During my last pregnancy, I was faced with just such a choice. For various reasons, I ended up having doubts about my “nice” midwives. The doubts didn’t start right away. They sort of crept up on me over several months, until I was suddenly left crying to Arp one day, at approximately 35 weeks. I felt less than trusting of them at the birth, but felt psychologically unable to summon up enough strength to find someone new. It was a tough situation. I kept second-guessing myself. I wondered if I was just being overly emotional, as this was the end of my pregnancy and I was definitely feeling very moody and not exactly stable. So what Arp and I ended up doing was talking about ways that he could play a part in protecting me and being a go-between so that I could feel comfortable with the end of my pregnancy and birth. Sounds like something you might experience in a hospital birth, where the doula ends up being a go-between, eh? Well, it can happen in homebirth situations, too. And that is something that I had not expected.
If I could go back and change things, I would have changed midwives as soon and I knew that I had doubts. I would have summoned the energy and bravery to sever the relationship and look elsewhere. Even better than that, I would have paid more attention earlier on in the relationship, when some small issues arose, and did some more questioning and negotiation to make the relationship more healthy. I think that if I had paid a little more attention, I would have known a lot earlier that things were not working. And finally, I would have initially interviewed more than 3 midwives. I would have asked every homebirthing woman that I knew about the nitty gritty experiences she had with her midwife.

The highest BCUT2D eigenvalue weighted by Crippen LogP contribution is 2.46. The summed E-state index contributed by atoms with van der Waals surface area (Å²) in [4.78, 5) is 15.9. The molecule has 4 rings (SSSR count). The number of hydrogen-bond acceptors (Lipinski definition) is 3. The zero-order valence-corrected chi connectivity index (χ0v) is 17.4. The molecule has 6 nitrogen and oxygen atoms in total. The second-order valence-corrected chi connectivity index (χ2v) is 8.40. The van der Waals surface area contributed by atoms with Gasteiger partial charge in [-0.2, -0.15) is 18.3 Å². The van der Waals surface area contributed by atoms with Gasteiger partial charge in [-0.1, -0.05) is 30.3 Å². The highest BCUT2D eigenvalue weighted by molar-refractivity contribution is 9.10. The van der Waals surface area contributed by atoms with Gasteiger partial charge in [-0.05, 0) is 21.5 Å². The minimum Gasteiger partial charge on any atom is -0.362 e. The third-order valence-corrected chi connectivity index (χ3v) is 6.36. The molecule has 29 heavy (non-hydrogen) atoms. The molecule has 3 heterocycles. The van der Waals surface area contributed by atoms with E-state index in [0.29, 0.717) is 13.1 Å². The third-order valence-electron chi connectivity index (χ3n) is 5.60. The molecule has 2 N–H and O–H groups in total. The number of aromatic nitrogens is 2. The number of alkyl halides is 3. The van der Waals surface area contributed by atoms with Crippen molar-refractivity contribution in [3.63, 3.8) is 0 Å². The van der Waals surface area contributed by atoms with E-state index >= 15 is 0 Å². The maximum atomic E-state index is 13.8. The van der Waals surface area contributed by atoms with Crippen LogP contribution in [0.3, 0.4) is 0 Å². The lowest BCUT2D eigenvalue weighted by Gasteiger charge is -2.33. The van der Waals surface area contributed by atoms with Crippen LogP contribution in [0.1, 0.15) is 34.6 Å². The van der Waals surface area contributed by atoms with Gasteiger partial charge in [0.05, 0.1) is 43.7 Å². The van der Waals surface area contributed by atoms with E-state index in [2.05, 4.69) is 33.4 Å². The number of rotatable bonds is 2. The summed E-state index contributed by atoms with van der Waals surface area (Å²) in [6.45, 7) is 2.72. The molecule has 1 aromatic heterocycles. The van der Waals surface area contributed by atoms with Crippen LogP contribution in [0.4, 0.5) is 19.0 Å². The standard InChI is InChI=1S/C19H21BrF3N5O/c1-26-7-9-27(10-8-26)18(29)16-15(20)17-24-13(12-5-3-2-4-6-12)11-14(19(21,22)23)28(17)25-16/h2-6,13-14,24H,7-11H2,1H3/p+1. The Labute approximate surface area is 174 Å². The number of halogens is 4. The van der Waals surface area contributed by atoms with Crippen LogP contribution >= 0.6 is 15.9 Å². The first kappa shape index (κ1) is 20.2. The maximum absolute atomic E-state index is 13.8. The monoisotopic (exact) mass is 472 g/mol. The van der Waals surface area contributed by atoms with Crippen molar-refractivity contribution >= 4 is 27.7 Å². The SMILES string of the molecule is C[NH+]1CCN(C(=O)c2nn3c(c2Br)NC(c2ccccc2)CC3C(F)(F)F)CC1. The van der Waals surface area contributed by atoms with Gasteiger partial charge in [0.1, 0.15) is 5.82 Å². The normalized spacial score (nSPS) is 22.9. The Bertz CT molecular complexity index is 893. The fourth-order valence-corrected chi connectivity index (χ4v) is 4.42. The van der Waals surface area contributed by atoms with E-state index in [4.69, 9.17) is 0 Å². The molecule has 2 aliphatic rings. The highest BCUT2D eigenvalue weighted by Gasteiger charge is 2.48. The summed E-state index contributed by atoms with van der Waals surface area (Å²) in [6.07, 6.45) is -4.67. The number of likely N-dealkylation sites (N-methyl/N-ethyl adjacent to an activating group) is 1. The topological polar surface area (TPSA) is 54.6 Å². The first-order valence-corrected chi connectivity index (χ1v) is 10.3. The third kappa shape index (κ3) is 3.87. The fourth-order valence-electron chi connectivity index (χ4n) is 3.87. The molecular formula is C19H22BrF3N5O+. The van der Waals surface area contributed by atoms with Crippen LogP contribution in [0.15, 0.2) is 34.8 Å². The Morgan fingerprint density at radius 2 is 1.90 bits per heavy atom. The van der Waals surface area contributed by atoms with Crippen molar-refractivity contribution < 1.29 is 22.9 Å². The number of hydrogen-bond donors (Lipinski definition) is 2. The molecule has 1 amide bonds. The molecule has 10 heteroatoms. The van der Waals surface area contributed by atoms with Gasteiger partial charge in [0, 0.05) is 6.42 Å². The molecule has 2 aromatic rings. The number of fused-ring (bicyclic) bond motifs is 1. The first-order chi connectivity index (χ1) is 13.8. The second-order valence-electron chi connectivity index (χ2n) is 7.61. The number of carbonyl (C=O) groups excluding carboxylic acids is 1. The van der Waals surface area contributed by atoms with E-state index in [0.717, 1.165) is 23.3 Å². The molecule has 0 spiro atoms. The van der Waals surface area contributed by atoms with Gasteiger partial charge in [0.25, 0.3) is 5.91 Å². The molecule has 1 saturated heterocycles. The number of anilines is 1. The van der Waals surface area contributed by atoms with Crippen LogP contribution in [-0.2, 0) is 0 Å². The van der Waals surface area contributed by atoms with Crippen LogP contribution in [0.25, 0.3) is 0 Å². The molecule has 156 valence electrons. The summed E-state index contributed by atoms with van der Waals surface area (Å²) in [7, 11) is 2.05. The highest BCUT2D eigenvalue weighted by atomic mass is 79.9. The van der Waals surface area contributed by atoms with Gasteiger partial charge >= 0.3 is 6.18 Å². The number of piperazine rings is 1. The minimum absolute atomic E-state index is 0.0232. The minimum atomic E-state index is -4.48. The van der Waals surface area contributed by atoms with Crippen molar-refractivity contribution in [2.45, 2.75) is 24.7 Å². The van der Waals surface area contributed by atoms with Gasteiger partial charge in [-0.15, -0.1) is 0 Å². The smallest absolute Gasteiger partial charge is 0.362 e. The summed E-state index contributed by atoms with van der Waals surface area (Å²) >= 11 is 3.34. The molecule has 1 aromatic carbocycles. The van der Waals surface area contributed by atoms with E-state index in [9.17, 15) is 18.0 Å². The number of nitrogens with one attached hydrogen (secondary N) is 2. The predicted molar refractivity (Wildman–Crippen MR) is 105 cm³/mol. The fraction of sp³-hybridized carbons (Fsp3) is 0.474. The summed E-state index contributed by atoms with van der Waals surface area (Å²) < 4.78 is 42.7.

Here are some questions that I’ve come to realize are important to me when it comes to screening a homebirth midwife (and these are things that I never would have thought of initially):
- How medically oriented is the midwife? Some women like their midwife to be more medically oriented, and that makes them feel safe. Other women want a more “crunchy” midwife, someone who spends time on the emotional aspects of pregnancy and birth. While I started out thinking I wanted a more medical experience, I’ve come to realize that I’m a lot crunchier than I realized. It’s worth it to explore who you are, and then choose a midwife to match.